We're long past the moratorium stage now. Somehow, the serial killer genre has become such a formulaic fright flick mainstay that even foreign countries are getting into the act. These are not novel twists on the whole slice and dice ideal, or visually arresting variables on the mass murdering mindset, however. No, most of these ineffectual offerings are direct descendants of the whole hackneyed horror ideal of the current post-modern macabre. You know the drill – supposedly smart psycho who can slaughter at will; an unwilling accomplice who doesn't know about the death occurring right under her nose; lame law enforcement who couldn't solve a one man game of Clue; and lots and lots of kinetic killing. Spain's most recent example of this terror type – H6: Diary of Serial Killer – considers itself a deep and dark Sie7e like scarefest. The truth is far more flaccid. This is one incredibly dull, completely derivative horror film without a lick of originality or enticement.
When his girlfriend calls it quits, a young Antonio Frau decides the best way to handle the dumping is to strangle his honey to death. Several years later he's released from prison, and as luck would have it, he learns he's just inherited an old abandoned brothel from his aunt. Immediately marrying his mail order bride Francisca, the two move into the tumble down hotel. She works as a nurse on the night shift, which gives her ample opportunity to monkey around with her married doctor lover. Her evening affairs also allow Antonio to pick up his God given mantle – to rape, torture and kill prostitutes in a secluded room in the building. Writing long, elaborate journal passages to explain his actions, Antonio becomes obsessed with murdering as many ladies of ill repute as possible. Naturally, the police begin to get suspicious over the disappearances, and investigate Antonio, looking for clues. When they think they have him cornered, our villain devises a double cross that sets the case back decades. Apparently, there is more to this murderer than blood and body parts. He imagines himself a messenger of the Lord, creating the legend of H6: Diary of a Serial Killer.
Hampered by a script that's all talk and no stalk, and bereft of even the most elemental fear factors, H6: Diary of a Serial Killer should actually be retitled Hackwork: Off-screen Slayer with Diarrhea of the Mouth. Ever since Hannibal Lector made the gift of gab frightening in Jonathan Demme's slice and dice standard bearer, Silence of the Lambs, filmmakers have decided that nothing says insane spree slaughter better than a guy who just can't shut up. Our overly talkative antihero, a recently released convict named Antonio Frau, has a tendency toward that moldy old genre gimme – the God complex. He believes himself a messenger of the Messiah, a courier capable of getting the Good Word across by randomly chainsawing up a few hookers. Actually, Antonio likes to rape them, repeatedly, before putting the Black and Decker to their bodies. Like Brad Garrett as Ed Gein, Fernando Acaso uses his banana oil slicked hairdo as a main character dimension, and runs his yap incessantly while preparing to pare up another prostitute. As part of his mindless modus, he sits down to write laughable, long-winded passages about perceived superiority, and lucky us, we get to hear every self-righteous pronouncement as part of a voice over narrative. And as if the film wasn't talky enough, the remaining characters all get a chance to blather on and on, giving us their neverending perspective about life, the universe and pan-fried people meat.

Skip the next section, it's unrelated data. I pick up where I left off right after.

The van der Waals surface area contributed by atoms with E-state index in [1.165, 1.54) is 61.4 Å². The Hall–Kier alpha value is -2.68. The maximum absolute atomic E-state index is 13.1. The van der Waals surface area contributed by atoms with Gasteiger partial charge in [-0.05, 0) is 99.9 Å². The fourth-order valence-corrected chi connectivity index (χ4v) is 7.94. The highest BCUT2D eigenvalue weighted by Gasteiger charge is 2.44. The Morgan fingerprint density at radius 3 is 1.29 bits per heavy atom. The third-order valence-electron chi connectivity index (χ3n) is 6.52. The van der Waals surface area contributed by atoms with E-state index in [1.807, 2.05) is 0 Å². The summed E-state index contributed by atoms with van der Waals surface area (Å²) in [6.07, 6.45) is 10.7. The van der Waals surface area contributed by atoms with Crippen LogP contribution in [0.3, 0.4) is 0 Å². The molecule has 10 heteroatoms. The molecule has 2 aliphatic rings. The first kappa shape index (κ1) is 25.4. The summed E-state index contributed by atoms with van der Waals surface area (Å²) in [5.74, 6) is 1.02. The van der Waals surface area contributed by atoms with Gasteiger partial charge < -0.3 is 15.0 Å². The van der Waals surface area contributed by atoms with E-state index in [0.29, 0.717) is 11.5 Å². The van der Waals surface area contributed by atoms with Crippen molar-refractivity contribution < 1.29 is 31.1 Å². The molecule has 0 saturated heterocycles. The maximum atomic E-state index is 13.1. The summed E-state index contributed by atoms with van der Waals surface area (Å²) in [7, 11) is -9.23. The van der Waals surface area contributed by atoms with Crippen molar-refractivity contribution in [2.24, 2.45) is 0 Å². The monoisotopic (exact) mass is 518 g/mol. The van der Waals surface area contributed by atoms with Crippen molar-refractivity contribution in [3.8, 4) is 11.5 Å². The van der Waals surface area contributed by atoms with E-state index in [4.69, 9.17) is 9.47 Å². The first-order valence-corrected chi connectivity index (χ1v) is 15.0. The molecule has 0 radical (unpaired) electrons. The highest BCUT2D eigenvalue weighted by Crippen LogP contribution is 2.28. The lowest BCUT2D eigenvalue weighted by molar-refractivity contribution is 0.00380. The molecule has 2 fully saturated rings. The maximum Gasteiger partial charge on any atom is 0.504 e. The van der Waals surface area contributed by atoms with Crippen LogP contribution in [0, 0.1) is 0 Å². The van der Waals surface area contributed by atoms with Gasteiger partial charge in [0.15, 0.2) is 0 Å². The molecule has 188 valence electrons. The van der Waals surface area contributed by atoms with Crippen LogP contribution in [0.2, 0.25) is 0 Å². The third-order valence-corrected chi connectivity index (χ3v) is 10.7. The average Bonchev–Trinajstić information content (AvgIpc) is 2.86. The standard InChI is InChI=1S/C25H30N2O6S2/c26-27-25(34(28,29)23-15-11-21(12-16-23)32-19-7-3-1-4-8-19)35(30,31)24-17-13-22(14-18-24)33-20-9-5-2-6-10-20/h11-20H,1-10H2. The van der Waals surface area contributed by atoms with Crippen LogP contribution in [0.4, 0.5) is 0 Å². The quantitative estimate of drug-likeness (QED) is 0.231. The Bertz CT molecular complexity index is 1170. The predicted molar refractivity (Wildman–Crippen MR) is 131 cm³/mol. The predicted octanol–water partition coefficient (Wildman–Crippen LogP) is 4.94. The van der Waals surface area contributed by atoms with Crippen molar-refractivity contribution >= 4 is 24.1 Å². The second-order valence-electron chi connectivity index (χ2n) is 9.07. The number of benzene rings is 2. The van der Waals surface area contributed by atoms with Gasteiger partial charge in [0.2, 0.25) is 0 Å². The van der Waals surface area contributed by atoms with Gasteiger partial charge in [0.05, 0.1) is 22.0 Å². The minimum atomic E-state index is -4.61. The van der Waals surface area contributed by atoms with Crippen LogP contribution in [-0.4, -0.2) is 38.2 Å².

Yes, there's an implied undercurrent of cannibalism in this dull, dreary mess. First time filmmaker – and boy, does it show – Martin Garruido Baron shoots everything like it's the sitcom version of Psycho. Every scene seems covered by more than one camera, and Baron edits like a director covering the Super Bowl halftime spectacle. Conversations will cut off in mid sentence so that another angle can be presented, movement consistently mired by editorial choices that seems to negate any minor amount of narrative momentum. It doesn't help that the script is so unfathomably flawed. There are so many lingering and unanswered questions as part of the plot that you're not sure whether to laugh, cry or throw your remote at the TV. For example, Antonio and his jailhouse bride Francisca live in this massive hotel, yet it seems impossible that Mr. Murderer can get away with keeping his victims locked up in Room 6 for days on end. The smell alone would rouse suspicion. Even more unbelievable, the killings seem to take forever. Antonio goes on excessive jags while preparing his prey for vivisection. Yet Francisca only works a standard overnight shift. Even at eight hour intervals, this guy's death dance takes way too long. Then there's the endless supply of gourmet meat. If you had a husband who didn't work, yet managed to have a massive freezer filled with all kinds of variety cuts – including high-end comestibles like brains – wouldn't you wonder where the credit providing slaughterhouse was?